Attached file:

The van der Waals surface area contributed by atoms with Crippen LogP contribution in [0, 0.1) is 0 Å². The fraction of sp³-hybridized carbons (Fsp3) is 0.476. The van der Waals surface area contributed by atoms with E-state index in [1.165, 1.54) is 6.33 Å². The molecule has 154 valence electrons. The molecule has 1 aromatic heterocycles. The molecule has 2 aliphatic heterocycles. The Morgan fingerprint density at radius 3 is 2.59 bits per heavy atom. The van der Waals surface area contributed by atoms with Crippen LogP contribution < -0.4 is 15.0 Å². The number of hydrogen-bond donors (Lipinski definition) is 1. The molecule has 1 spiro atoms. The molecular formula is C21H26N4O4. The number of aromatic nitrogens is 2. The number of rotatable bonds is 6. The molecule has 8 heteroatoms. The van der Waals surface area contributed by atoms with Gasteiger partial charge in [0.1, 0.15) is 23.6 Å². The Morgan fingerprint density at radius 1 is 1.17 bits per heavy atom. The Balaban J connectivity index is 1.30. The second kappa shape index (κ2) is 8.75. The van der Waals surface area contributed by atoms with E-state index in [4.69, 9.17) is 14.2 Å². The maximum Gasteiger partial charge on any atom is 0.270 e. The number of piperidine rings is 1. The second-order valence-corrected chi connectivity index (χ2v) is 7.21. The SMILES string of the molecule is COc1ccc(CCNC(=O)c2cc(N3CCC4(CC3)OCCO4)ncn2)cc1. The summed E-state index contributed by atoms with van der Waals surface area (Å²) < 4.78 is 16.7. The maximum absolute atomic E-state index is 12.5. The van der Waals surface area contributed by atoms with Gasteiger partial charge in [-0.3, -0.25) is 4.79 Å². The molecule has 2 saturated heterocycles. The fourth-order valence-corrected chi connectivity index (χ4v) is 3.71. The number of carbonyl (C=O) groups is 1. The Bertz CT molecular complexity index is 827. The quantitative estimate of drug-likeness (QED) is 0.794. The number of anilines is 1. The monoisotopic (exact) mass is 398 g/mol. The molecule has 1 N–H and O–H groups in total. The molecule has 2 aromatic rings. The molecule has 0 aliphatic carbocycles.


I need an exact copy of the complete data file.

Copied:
The van der Waals surface area contributed by atoms with Crippen LogP contribution in [0, 0.1) is 0 Å². The fraction of sp³-hybridized carbons (Fsp3) is 0.476. The van der Waals surface area contributed by atoms with E-state index in [1.165, 1.54) is 6.33 Å². The molecule has 154 valence electrons. The molecule has 1 aromatic heterocycles. The molecule has 2 aliphatic heterocycles. The Morgan fingerprint density at radius 3 is 2.59 bits per heavy atom. The van der Waals surface area contributed by atoms with Crippen LogP contribution < -0.4 is 15.0 Å². The number of hydrogen-bond donors (Lipinski definition) is 1. The molecule has 1 spiro atoms. The molecular formula is C21H26N4O4. The number of aromatic nitrogens is 2. The number of rotatable bonds is 6. The molecule has 8 heteroatoms. The van der Waals surface area contributed by atoms with Gasteiger partial charge in [0.1, 0.15) is 23.6 Å². The Morgan fingerprint density at radius 1 is 1.17 bits per heavy atom. The Balaban J connectivity index is 1.30. The second kappa shape index (κ2) is 8.75. The van der Waals surface area contributed by atoms with E-state index in [4.69, 9.17) is 14.2 Å². The maximum Gasteiger partial charge on any atom is 0.270 e. The number of piperidine rings is 1. The second-order valence-corrected chi connectivity index (χ2v) is 7.21. The SMILES string of the molecule is COc1ccc(CCNC(=O)c2cc(N3CCC4(CC3)OCCO4)ncn2)cc1. The summed E-state index contributed by atoms with van der Waals surface area (Å²) < 4.78 is 16.7. The maximum absolute atomic E-state index is 12.5. The van der Waals surface area contributed by atoms with Gasteiger partial charge in [-0.3, -0.25) is 4.79 Å². The molecule has 2 saturated heterocycles. The fourth-order valence-corrected chi connectivity index (χ4v) is 3.71. The number of carbonyl (C=O) groups is 1. The Bertz CT molecular complexity index is 827. The quantitative estimate of drug-likeness (QED) is 0.794. The number of anilines is 1. The monoisotopic (exact) mass is 398 g/mol. The molecule has 1 N–H and O–H groups in total. The molecule has 2 aromatic rings. The molecule has 0 aliphatic carbocycles.